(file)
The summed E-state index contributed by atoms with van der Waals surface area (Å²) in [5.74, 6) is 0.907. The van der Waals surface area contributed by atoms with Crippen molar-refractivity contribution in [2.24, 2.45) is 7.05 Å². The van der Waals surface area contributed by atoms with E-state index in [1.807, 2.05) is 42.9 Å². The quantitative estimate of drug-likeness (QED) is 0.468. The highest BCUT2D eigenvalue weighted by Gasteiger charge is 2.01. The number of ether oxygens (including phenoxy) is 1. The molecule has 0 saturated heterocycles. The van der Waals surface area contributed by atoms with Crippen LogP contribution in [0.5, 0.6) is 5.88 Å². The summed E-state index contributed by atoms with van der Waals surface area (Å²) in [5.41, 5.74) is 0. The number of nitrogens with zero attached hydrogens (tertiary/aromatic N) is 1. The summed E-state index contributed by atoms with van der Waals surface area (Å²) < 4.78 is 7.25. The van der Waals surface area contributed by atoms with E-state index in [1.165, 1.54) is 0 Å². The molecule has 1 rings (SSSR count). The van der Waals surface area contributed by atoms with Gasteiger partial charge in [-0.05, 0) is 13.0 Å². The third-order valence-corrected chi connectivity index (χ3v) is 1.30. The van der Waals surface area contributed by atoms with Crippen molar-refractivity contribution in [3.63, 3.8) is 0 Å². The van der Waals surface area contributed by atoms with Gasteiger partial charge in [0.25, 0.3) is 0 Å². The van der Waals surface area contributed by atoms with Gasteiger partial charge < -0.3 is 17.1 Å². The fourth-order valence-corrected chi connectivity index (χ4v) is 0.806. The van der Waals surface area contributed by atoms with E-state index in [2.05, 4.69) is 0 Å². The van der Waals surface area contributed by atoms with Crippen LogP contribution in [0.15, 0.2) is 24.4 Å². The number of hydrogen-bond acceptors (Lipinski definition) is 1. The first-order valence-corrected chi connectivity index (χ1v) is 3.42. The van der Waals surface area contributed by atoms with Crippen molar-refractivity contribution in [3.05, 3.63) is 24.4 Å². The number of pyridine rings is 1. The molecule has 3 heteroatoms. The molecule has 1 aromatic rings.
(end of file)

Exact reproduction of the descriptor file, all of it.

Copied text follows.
The summed E-state index contributed by atoms with van der Waals surface area (Å²) in [5.74, 6) is 0.907. The van der Waals surface area contributed by atoms with Crippen molar-refractivity contribution in [2.24, 2.45) is 7.05 Å². The van der Waals surface area contributed by atoms with E-state index in [1.807, 2.05) is 42.9 Å². The quantitative estimate of drug-likeness (QED) is 0.468. The highest BCUT2D eigenvalue weighted by Gasteiger charge is 2.01. The number of ether oxygens (including phenoxy) is 1. The molecule has 0 saturated heterocycles. The van der Waals surface area contributed by atoms with Crippen LogP contribution in [0.5, 0.6) is 5.88 Å². The summed E-state index contributed by atoms with van der Waals surface area (Å²) in [5.41, 5.74) is 0. The number of nitrogens with zero attached hydrogens (tertiary/aromatic N) is 1. The summed E-state index contributed by atoms with van der Waals surface area (Å²) < 4.78 is 7.25. The van der Waals surface area contributed by atoms with E-state index in [1.165, 1.54) is 0 Å². The molecule has 1 rings (SSSR count). The van der Waals surface area contributed by atoms with Gasteiger partial charge in [-0.05, 0) is 13.0 Å². The third-order valence-corrected chi connectivity index (χ3v) is 1.30. The van der Waals surface area contributed by atoms with Crippen molar-refractivity contribution in [3.63, 3.8) is 0 Å². The van der Waals surface area contributed by atoms with Gasteiger partial charge in [0.25, 0.3) is 0 Å². The van der Waals surface area contributed by atoms with Gasteiger partial charge < -0.3 is 17.1 Å². The fourth-order valence-corrected chi connectivity index (χ4v) is 0.806. The van der Waals surface area contributed by atoms with E-state index in [2.05, 4.69) is 0 Å². The van der Waals surface area contributed by atoms with Crippen LogP contribution in [0.15, 0.2) is 24.4 Å². The number of hydrogen-bond acceptors (Lipinski definition) is 1. The first-order valence-corrected chi connectivity index (χ1v) is 3.42. The van der Waals surface area contributed by atoms with Crippen molar-refractivity contribution in [3.05, 3.63) is 24.4 Å². The number of pyridine rings is 1. The molecule has 3 heteroatoms. The molecule has 1 aromatic rings.